Using ArcGIS Network Analyst for Fiber Backhaul Planning

Delivering fiber backhaul to potentially tens of thousands of new and existing cell sites requires careful planning to optimize the fiber routes.  This traditionally manual, costly, and time consuming process can now be automated using spatial analysis tools.  Esri offers a Backhaul Optimization model solution template that is built on the ArcGIS Network Analyst extension for ArcGIS Desktop. When given a set of wireless access points (for example, cell towers) and a set of network access points, the Backhaul Optimization model will quickly generate an optimized network topology and routing plan detailing how cell sites can be connected to the network.

The Backhaul Optimization model utilizes a spatial analysis tool in ArcGIS Network Analyst called, Closest Facility solver. The closest facility solver measures the distance between cell sites and network access points and determines the least cost route. The closest facility solver then displays the best routes between cell sites and the network, and reports their cost and length. To perform the routing, the closest facility solver requires a network dataset, like the one available in StreetMap Premium for ArcGIS.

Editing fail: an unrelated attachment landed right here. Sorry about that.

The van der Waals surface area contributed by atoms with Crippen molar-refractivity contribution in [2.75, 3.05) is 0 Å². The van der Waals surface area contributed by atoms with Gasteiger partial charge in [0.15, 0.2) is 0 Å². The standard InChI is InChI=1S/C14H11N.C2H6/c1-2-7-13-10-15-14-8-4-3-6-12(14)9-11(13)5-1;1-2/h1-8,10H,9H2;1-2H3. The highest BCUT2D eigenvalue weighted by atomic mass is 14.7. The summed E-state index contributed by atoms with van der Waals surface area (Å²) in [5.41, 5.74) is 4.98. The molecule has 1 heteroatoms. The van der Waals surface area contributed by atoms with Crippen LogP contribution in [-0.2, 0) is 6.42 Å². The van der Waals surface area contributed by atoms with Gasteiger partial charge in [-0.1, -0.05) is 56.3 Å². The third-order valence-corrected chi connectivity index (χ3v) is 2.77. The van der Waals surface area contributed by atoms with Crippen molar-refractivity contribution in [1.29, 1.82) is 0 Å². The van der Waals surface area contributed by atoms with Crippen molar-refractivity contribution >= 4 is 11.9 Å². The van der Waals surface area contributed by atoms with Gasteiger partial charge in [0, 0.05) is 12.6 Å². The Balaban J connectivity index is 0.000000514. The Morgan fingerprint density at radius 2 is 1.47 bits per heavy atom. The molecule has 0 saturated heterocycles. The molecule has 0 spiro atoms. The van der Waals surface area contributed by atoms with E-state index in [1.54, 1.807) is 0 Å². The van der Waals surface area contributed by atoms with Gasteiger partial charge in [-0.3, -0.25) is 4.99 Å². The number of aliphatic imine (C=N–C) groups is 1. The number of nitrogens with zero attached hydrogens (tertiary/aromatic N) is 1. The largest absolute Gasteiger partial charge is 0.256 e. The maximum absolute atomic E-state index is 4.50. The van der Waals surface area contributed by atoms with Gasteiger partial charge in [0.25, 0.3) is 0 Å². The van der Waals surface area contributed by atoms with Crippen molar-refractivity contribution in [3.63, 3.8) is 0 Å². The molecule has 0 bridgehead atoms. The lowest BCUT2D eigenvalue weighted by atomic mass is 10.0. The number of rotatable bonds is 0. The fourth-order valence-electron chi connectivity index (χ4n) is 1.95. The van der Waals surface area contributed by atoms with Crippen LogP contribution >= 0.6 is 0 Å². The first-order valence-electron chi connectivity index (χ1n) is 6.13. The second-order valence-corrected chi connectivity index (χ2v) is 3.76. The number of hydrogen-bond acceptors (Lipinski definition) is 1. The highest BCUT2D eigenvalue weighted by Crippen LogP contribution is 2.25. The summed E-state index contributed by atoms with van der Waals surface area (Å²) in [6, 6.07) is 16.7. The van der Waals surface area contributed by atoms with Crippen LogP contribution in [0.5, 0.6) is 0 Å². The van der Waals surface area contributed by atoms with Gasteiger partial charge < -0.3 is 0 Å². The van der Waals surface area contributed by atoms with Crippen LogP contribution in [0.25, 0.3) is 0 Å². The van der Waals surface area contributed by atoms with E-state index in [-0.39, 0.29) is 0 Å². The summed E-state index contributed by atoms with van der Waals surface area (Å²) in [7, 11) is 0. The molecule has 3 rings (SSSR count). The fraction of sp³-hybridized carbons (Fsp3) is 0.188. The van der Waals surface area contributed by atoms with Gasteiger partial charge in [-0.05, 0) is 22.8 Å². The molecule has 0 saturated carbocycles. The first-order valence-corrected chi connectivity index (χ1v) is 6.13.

The incorporated closest facility solver in the Backhaul Optimization model allows the user to define max number of cell sites to daisy chain together, select the analysis criteria using an impedance value (like shortest distance, least cost path, or number of businesses passed), and set any barriers, like railroad crossings, that should be avoided when designing routes.

The Backhaul Optimization model does require the locations (Lat/Long or Address) of the cell towers and network access points. If the the locations of the network access points are unavailable, then the existing fiber backbone routes can be used. In the latest release of the Backhaul Optimization model, version 2.0, the model optimized the routes for 429 remote sites in under 3 minutes. To learn more about the Backhaul Optimization model and to see a video of the model in action, check out this Story Map.

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